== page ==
Another example can be a subgroup “cleansing the body” inside the third group. Generally this group is about keeping the health – cleansing is one of this type practices presented in culture. In our product portfolio we can create the subgroup appealing to the keeping body clean as an important factor of keeping good health. There are such signifiers as light blue or green colours, water and waves, transparent colours, fresh nature pictures.
As you can see on the final diagram we identified twenty cultural practices and four main groups in the popular health/illness culture. We suggested our client to create pharma product portfolio in the same way. There are three important benefits to do this from our perspective:
To keep cultural relevance at organisational and product level. Brand team = product group = cultural practices and meanings. Usually there is no straight connection between product team and culture. Organising products in the cultural way forces organising product team in the same way.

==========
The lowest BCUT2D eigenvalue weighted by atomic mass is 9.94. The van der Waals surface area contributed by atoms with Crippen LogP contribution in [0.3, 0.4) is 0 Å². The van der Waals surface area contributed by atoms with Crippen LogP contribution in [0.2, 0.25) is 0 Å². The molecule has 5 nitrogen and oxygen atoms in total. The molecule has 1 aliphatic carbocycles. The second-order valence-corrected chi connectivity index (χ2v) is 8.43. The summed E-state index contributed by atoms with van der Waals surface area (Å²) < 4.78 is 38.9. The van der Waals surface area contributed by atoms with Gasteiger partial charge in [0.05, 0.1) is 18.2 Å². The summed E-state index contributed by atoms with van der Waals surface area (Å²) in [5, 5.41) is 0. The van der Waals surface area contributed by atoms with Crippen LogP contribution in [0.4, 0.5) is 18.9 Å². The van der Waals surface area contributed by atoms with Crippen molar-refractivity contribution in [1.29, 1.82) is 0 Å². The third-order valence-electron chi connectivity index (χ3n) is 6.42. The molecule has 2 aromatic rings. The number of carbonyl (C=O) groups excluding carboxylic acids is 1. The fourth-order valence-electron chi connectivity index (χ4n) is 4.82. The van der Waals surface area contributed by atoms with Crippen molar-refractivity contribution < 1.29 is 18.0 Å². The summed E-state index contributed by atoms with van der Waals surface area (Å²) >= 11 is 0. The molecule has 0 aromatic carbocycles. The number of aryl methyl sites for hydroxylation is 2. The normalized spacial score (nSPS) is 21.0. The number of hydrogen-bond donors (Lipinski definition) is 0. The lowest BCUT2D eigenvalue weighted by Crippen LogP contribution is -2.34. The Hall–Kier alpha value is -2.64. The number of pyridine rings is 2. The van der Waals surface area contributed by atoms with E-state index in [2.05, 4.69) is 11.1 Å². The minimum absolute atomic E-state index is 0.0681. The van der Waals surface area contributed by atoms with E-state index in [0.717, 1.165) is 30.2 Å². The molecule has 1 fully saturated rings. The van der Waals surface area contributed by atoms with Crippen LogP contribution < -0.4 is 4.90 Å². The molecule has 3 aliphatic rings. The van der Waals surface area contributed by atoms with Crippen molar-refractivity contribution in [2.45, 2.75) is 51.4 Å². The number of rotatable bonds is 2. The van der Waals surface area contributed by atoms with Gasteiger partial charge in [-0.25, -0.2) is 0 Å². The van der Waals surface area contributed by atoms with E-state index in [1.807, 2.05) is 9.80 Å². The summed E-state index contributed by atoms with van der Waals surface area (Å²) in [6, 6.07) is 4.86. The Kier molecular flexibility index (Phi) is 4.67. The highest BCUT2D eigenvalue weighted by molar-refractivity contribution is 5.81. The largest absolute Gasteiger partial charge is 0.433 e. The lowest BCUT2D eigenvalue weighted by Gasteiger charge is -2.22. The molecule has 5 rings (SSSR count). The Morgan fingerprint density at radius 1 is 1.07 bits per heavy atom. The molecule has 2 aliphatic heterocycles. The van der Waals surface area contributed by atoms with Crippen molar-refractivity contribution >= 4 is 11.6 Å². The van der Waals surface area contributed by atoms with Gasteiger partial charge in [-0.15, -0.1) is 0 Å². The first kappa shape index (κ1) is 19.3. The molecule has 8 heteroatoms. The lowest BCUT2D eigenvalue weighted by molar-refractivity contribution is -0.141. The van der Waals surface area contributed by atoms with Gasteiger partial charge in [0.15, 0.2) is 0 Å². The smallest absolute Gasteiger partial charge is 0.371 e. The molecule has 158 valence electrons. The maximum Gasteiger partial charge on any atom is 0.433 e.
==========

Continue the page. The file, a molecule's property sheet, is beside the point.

To keep consistency on the each level of product. Product type > packaging > communication > culture. Products are organised around cultural ideas, practices and signs. It forces to be consistence in meanings instead of substance or type.
To keep changing all the time. There is no way to be culturally relevant without tracking the change. Cultural categorisation of product portfolio needs to be continuously revised. So it forces the searching and change not only on communication but organisational level too.
Krzysztof Polak is a partner at Semiotic Solutions